Analysis of the EU Cross-Border Healthcare Directive

The purpose of this cross-border healthcare directive was to offer greater clarity on the rules governing patients travelling abroad to receive treatment, and in some ways was achieved on the 19th of January when the second reading of the cross-border healthcare directive was finally approved. National governments now have 30 months to integrate the measures set out into national legislation.

In a nutshell, the newly adopted EU cross-border healthcare directive clarifies patients' right to access safe and good quality treatment across the EU border, allowing member state healthcare systems and patients to benefit from it in a number of ways:

Patients will be reimbursed for accessing safe and good quality treatment across the European border Patient will enjoy equal treatment with citizens of the country in which they are treated National health authorities will have to work closer together and ensure that continuous improvement in the quality and safety of their infrastructure is being met; benefiting both foreign and domestic citizens Health experts across Europe will be able to share best practices on healthcare and provide standards of excellence. In addition to this, communication between providers will be important. This is addressed through provisions on e-Health and by giving patients the right to access their medical records in both their home state and where they receive treatment. Patients who are seeking for diagnosis and/or specialised treatment for rare diseases, not provided in their home country, can now access such care across the border Patients have more freedom in their choice of healthcare provider and where to receive their treatment. Establishment of national contact points where information on healthcare providers, including assessment, registration status and restrictions on practice, patient's rights, procedures for reimbursement, and complaint and redress mechanisms. Each healthcare provider must supply patients with information on availability, quality, and safety of care, clear invoices and information on prices. This process with ultimately increase the transparency of healthcare systems and is likely to stimulate the improvement of care.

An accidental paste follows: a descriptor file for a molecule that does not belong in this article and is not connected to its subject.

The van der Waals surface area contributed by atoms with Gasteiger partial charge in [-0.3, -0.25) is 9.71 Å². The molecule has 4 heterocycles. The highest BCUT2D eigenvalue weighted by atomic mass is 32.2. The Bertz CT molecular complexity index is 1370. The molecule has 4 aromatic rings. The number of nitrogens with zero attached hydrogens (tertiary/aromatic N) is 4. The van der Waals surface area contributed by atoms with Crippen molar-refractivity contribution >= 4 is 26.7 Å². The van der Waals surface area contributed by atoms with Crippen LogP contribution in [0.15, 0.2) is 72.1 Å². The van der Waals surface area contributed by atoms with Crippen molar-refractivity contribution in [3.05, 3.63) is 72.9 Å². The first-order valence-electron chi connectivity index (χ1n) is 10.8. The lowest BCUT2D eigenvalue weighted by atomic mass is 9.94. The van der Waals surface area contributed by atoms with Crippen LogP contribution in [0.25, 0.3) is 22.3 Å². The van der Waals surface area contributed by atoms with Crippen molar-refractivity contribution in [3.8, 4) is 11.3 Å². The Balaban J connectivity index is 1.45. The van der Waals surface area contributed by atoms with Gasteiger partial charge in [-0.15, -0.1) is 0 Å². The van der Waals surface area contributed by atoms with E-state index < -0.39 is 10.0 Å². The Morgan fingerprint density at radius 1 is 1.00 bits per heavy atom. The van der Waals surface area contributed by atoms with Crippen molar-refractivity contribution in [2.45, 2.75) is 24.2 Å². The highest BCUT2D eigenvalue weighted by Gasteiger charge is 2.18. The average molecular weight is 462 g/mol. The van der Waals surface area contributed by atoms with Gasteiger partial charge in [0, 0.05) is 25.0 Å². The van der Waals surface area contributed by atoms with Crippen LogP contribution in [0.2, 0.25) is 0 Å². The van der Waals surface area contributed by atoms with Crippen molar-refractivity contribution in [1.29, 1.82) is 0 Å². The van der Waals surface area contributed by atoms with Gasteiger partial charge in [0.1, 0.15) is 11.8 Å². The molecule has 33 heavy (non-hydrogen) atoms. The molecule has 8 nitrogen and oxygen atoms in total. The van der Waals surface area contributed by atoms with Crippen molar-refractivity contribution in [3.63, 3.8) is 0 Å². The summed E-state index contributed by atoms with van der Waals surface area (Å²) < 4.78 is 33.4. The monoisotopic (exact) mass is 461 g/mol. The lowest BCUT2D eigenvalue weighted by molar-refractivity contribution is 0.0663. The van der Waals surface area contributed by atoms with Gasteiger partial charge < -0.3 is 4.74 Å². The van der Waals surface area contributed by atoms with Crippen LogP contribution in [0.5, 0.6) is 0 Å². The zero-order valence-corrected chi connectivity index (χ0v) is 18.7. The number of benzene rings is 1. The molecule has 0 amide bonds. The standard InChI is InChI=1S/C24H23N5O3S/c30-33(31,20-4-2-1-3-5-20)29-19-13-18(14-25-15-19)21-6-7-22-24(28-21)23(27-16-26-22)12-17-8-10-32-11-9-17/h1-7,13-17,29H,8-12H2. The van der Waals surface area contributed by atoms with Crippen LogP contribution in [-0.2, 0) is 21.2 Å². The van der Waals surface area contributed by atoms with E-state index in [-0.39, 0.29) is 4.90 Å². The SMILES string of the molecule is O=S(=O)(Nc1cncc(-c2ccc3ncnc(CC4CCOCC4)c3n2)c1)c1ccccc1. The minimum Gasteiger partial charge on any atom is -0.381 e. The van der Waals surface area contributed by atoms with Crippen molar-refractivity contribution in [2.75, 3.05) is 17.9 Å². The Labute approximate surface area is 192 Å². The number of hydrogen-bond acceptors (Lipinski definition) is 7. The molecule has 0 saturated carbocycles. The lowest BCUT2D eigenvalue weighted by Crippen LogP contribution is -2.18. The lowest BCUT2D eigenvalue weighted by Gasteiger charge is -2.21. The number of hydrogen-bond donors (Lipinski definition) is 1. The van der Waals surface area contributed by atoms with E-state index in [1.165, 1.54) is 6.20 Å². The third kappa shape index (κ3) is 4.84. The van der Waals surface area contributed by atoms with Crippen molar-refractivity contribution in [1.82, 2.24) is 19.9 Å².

What are the bigger implications behind the EU cross-border healthcare directive?

Despite the directive being an important step', there are many loopholes. A number of restrictions' or better yet, challenges are faced within the EU cross-border healthcare directive and as a result the actual benefit that will be experienced remains a question.

1. Prior Authorisation

The European court has clearly set out a frame in which prior authorisation will be justified given the risk to the health system in terms of cost and distribution of major capital investments

National authorities can introduce a system of prior authorization' in three distinct cases:

(a) For healthcare which involves overnight hospital stay of at least one night

(b) Highly specialized and cost-intensive healthcare

(c) In serious and specific cases relating to the quality or safety of the care provided abroad.

What this ultimately means is that national health authorities can refuse authorisation of the treatment in question, thereby refusing reimbursement. Refusal can be made if the treatment or the healthcare provider presents a risk for the patient or in cases where appropriate healthcare can be provided on its territory within a time-limit which is medically justifiable. The question that arises from this is what will stop countries from taking advantage of the vagueness of the criteria to increase their scope to refuse prior authorisation?'

2. Inequalities